November 30, 2020
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Humility and hardship: tea with Ela Gandhi

By Lauren Longo & Stephanie Agresti
Correspondents

Pollock listens as Gandhi recalls her life of advocating for peace and the memories of her grandfather. (Photos courtesy of Lauren Longo)
Pollock listens as Gandhi recalls her life of advocating for peace and the memories of her grandfather. (Photos courtesy of Lauren Longo)

Ela Gandhi, peace activist and granddaughter of Mahatma Gandhi, invited 10 students to her apartment in South Africa for tea while they interned this past summer.

The interior of her home was humble, which students say complimented her countenance: A small piano stood among the beige walls and decor of her one-bathroom home. According to John C. Pollock of the College’s Communication Studies Department, Gandhi was “very modest, but quite elegant.” He said she downplayed her family’s suffering, which ranged from her nine years of house arrest to the assassination of several of her friends and loved ones.

Gandhi, who has lived in South Africa her entire life, has always been heavily involved in South Africa’s fight for liberation. Her role with the then-banned African National Congress (ANC) resulted in a nine-year house arrest. Gandhi steadily told students stories of her non-violent activism, only to pause before sharing her most intimate struggle. Her eyes clouded over before she telling the audience that the her eldest son was assassinated by the apartheid regime.

Once majority rule was gained and the ANC was liberated, Gandhi was elected to the first parliament, where she was a leader in writing two key provisions to the South African Constitution, focusing on religious freedom and women’s rights. As a result of her activism, Gandhi received the most prestigious civilian awards in both South Africa and India.

Gandhi also spoke warmly of her grandfather, who was assassinated when she was seven years old. Mahatma Gandhi was known for being a self-disciplined man, and he made sure to allocate one hour of his daily routine to spend with his grandchildren. She recalled him teaching her how to spin cotton to yarn, which was another task he practiced daily.

Students were honored when Ela Gandhi asked them to stay longer than their original meeting time had called for, saying she’d put on another pot of tea. She let them know that she had been eager to meet them, and sent them a thank you note before they had the chance to send her one.

The tea with Gandhi served as a time of reflection and inspiration for students.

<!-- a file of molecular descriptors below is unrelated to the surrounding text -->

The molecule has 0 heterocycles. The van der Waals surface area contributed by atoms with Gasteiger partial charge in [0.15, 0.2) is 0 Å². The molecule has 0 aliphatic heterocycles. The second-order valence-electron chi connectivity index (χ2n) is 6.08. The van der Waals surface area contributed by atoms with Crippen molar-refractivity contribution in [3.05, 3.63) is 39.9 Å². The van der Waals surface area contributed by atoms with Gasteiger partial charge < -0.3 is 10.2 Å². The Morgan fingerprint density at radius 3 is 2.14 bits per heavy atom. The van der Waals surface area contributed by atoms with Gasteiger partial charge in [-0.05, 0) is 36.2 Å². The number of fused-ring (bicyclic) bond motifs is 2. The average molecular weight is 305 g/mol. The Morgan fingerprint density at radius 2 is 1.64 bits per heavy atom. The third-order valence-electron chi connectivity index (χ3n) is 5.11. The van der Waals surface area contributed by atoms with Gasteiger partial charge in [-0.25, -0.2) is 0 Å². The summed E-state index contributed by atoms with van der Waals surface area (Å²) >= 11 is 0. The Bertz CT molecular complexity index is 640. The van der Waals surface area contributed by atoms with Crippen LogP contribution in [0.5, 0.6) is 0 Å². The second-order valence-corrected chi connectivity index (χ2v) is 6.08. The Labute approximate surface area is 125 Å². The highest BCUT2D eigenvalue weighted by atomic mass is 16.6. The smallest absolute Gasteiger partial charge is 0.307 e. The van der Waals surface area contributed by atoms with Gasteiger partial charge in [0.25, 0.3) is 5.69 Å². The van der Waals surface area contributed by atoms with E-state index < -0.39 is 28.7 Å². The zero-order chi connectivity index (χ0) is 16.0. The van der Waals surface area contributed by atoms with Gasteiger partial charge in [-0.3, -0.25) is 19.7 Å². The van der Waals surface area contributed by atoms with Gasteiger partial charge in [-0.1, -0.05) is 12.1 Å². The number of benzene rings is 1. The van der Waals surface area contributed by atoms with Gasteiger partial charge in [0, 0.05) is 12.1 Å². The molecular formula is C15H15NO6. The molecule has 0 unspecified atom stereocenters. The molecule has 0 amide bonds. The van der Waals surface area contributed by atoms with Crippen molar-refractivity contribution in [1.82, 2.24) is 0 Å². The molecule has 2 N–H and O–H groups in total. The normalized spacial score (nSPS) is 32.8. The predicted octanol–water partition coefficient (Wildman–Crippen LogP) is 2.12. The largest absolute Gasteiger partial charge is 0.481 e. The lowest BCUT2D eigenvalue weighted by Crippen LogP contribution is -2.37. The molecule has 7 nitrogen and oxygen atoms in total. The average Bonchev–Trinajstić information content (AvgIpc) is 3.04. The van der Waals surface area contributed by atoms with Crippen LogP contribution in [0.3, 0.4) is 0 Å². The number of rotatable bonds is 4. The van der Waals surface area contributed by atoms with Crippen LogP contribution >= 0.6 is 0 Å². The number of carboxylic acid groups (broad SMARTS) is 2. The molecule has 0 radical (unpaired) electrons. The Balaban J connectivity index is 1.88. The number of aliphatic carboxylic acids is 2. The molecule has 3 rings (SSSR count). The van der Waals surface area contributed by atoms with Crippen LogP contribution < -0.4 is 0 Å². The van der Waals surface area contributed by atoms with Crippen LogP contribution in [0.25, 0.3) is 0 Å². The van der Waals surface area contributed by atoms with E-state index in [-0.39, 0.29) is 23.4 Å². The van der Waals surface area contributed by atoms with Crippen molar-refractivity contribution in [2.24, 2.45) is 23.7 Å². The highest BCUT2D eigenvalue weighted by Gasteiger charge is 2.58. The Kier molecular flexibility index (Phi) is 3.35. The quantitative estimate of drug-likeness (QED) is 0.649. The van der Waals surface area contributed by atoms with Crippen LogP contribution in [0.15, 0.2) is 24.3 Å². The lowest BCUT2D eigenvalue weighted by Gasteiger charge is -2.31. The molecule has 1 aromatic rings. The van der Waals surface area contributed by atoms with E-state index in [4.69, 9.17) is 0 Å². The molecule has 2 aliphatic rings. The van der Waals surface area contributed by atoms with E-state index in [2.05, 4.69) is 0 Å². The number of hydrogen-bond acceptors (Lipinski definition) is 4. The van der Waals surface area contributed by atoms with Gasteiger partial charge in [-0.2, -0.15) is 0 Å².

“Ela Gandhi is an incredibly inspiring woman,” self-designed public health major and internship participant Isabelle Tan said. “Throughout her life, she constantly fought for her beliefs. Even as a young girl, she would walk to school every single day because her parents were against formal education. She is so passionate about change and equality. Meeting her gave me so much hope and ambition to challenge public health issues and social inequality.”

During their time in South Africa, students also shadowed DramAidE, a non-profit organization out of the University of KwaZulu-Natal, learning how entertainment education can be utilized in the fight against the spread of HIV/AIDS. Organizations like DramAidE implement entertainment education techniques, such as allowing students to participate in theatre performances, integrating public health communication campaigns into societies suffering from large-scale public health issues. 

Meeting with Gandhi’s granddaughter helped students connect entertainment education strategies with a public need.

“South Africa needs help from other people, but we cannot be instilling our ideas in South Africa,” communication studies and biology double major James Etheridge said. “We have to help people help themselves. (Gandhi) showed throughout her life that, no matter how difficult it is, you have to hold on to what you’re fighting for, or else, what are you fighting for?”

Etheridge also stressed the importance of spending time abroad. 

“I chose to go to South Africa because I wanted to study abroad, but I also really wanted to experience what it was like to engage in public health,” he said. “I wanted to go somewhere very different from what I was used to. I got to go out there and experience all that I’ve read about and see what the people of these countries are going through.”

The internship abroad afforded students the opportunity to connect with scholars and interact with individuals at institutions such as the Valley of 1,000 Hills HIV/AIDS Orphanage and Hospice and the Esizibeni Sivananda Vaswani Comprehensive High School. Students from the College were fully immersed in public health initiatives in the field, providing them with a thorough understanding that no classroom could provide.

“South Africa is a country that needs people to visit it in order to understand what (its people) are going through,” Etheridge said.

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